What to make of that list overall, then? It’s a good balance between new and established names; decent enough in terms of gender diversity; less so in its diversity of ethnicity and nationality.

At this point, I certainly want to read The Lighthouse and Communion Town, and am very much inclined to read Skios. I don’t so much want to read The Teleportation Accident as to have read it. The rest, I could take or leave.

How about you, reader – what are your thoughts on the longlist?

Recommended reading: short stories

Today is International Short Story Day, so I thought I’d bring some short stories to the blog. Here is a list of links to some of the short stories available online that I’ve enjoyed in the last few years:


I also asked for other people’s recommendations on Twitter last night, and here’s what they said:

@ActuallyAisha recommended the Caine Prize shortlist, especially Rotimi Babatunde’s “Bombay’s Republic” [PDF link].

@bellaserval recommended Joel Golby’s “And the Dead Came Back to Life”.

@T_A_Fletcher recommended Paraxis.

@nikeshshukla recommended www.theshortstory.org.uk.

@beaglelover7 recommended Suffolk Book League‘s New Beginnings anthology [PDF link].

@GigiWoolf recommended Charlotte Perkins Gilman’s “The Yellow Wallpaper”.

@MandyBoat recommended the Bloomsbury Short Stories sampler.

@kevmcveigh recommended Lewis Shiner’s stories.

@JinxedJester recommended George Saunders’ “Adams” [podcast]


Thanks to everyone for their suggestions, and I hope you’ll find plenty to enjoy amongst these stories.

April wrap-up

Book of the Month

April was mostly about the Arthur C. Clarke Award on here; the best book I read all month was not on this year’s shortlist, but a previous Clarke nominee: David Mitchell’s Cloud Atlas. I’ve been meaning to read Mitchell for ages, and now I can see that I had good reason.



February wrap-up

Book of the Month

This is a tricky one, because the best book I read in February — Lucy Wood’s marvellous collection of stories based on Cornish folklore, Diving Belles — is one I haven’t reviewed yet; and the best book I reviewed on the blog — Everyone’s Just So So Special by Robert Shearman — was one I read last year. Oh, just go and read them both; they’re brilliant books.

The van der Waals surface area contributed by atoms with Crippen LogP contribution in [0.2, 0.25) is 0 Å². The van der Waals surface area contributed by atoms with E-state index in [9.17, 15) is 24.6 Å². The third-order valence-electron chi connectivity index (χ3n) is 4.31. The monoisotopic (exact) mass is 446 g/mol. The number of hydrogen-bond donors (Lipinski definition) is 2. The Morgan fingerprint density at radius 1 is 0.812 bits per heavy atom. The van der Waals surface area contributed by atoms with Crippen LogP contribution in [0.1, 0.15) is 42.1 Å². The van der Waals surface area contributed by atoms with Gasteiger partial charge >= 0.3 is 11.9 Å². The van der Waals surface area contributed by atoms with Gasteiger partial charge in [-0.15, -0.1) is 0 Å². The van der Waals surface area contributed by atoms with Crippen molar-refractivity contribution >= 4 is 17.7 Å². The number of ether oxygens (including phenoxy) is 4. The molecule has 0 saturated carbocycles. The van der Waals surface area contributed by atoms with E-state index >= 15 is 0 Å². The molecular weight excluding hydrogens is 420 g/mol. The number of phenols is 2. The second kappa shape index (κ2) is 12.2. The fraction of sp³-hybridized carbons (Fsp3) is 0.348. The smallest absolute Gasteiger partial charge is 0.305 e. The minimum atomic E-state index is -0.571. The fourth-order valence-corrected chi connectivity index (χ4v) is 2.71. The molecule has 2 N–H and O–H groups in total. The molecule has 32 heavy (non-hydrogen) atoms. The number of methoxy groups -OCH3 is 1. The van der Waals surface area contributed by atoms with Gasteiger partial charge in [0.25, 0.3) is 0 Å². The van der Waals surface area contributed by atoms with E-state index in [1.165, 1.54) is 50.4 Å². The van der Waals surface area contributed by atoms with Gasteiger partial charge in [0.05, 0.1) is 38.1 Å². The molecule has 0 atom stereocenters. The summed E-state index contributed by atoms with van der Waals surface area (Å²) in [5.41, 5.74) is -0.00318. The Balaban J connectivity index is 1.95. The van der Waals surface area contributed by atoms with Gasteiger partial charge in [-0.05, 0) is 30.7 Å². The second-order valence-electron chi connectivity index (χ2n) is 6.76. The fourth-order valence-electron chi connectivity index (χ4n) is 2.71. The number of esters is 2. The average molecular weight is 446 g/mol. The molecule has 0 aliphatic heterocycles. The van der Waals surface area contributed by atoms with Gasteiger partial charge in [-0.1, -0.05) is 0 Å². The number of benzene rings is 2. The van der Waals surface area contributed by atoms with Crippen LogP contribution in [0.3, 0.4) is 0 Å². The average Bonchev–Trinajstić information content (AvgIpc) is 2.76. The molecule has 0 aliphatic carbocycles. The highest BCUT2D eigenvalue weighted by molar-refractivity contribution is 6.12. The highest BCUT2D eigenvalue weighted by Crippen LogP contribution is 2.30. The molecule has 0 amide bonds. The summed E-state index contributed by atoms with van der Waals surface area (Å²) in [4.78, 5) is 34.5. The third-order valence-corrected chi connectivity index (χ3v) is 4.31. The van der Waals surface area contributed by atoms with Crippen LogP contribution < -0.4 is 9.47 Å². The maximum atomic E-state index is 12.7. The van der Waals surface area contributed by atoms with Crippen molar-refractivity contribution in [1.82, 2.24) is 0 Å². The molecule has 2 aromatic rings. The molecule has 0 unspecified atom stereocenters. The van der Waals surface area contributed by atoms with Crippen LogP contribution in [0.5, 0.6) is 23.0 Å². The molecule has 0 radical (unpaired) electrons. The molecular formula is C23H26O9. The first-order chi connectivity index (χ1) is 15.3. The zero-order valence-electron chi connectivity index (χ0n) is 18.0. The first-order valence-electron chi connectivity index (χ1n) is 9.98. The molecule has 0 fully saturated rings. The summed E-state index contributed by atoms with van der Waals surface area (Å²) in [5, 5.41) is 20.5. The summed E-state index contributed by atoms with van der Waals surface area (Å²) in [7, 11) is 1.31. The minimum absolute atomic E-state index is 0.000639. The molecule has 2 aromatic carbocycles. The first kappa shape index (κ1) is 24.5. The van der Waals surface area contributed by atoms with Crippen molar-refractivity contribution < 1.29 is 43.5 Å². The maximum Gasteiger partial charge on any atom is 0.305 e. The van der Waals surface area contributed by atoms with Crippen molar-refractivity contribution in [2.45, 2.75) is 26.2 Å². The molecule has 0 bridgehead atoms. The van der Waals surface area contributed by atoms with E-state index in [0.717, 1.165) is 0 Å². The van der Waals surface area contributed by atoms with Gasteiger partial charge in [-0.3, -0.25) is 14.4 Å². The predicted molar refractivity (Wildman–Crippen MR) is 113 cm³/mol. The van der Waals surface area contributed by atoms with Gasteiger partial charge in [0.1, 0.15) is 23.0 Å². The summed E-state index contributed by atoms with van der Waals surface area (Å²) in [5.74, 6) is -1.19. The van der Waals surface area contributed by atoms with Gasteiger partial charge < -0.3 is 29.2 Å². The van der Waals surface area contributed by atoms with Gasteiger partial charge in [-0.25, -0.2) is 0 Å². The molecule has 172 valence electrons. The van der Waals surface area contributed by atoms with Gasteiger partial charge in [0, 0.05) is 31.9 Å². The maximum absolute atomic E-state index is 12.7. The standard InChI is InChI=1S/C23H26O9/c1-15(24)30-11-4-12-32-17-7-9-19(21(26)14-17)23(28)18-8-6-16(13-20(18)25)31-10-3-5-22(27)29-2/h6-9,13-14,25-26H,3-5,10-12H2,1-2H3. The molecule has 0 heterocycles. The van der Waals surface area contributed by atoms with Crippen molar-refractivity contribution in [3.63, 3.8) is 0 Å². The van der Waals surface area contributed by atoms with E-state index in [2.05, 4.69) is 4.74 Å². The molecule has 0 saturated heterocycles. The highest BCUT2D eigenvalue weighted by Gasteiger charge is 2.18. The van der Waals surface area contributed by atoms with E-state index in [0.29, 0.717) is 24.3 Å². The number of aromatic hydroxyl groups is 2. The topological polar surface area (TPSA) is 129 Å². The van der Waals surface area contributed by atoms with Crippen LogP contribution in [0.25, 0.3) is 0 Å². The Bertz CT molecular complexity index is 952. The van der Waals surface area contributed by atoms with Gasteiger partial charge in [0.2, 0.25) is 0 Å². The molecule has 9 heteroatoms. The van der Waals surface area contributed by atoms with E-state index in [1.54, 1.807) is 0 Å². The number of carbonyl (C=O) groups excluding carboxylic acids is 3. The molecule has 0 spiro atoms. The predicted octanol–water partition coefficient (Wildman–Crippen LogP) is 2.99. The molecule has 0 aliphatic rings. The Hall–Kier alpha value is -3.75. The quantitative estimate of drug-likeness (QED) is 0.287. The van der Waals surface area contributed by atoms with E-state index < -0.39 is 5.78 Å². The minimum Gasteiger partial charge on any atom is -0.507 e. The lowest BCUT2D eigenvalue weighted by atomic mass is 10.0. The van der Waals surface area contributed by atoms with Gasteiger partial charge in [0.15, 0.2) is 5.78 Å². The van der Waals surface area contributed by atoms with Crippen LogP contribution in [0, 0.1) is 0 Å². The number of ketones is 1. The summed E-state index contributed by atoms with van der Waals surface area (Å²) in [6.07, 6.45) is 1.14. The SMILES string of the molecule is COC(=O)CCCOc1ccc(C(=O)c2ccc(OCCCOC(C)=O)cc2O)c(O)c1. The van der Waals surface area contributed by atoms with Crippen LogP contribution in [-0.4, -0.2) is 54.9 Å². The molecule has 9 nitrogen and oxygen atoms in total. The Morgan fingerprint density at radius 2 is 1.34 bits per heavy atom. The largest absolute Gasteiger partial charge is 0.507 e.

December wrap-up

Book of the Month

December saw the launch of the Huffington Post‘s UK Culture section, to which I’ve been contributing; and the best book I read this month was the first I reviewed for them – Sarah Winman’s debut, When God Was a Rabbit.



And that is the end of 2011 on Follow the Thread. Thank you for reading, and my best wishes to you for the new year. See you in 2012!

A selection of 2011 favourites

Wherever you are, I hope you’re enjoying the festive season. Now it’s time for my annual look back on my favourite reads of the year. I’m going to split 2011’s list in two: six books from this year, six published in previous years. The lists are in alphabetical order of author surname, and all links will take you to my reviews.

Without further ado, then, here are six of my favourite books that received their first UK publication in 2011:

Aimee Bender, The Particular Sadness of Lemon Cake

I love fantasy with structural elegance, and this book has it: it’s the tale of a girl who can taste the feelings of whoever made her food (and hence detects trouble in her family’s relationships); what I like most is that it works equally as well whether you read the protagonist’s ability literally or metaphorically.

Stuart Evers, Ten Stories About Smoking

Certainly the best-designed book I read in 2011 (it comes in a flip-top box made to resemble a packet of cigarettes, this is also a fine set of stories which use smoking as a metaphor in various ways; I look forward eagerly to Evers’ debut novel next year.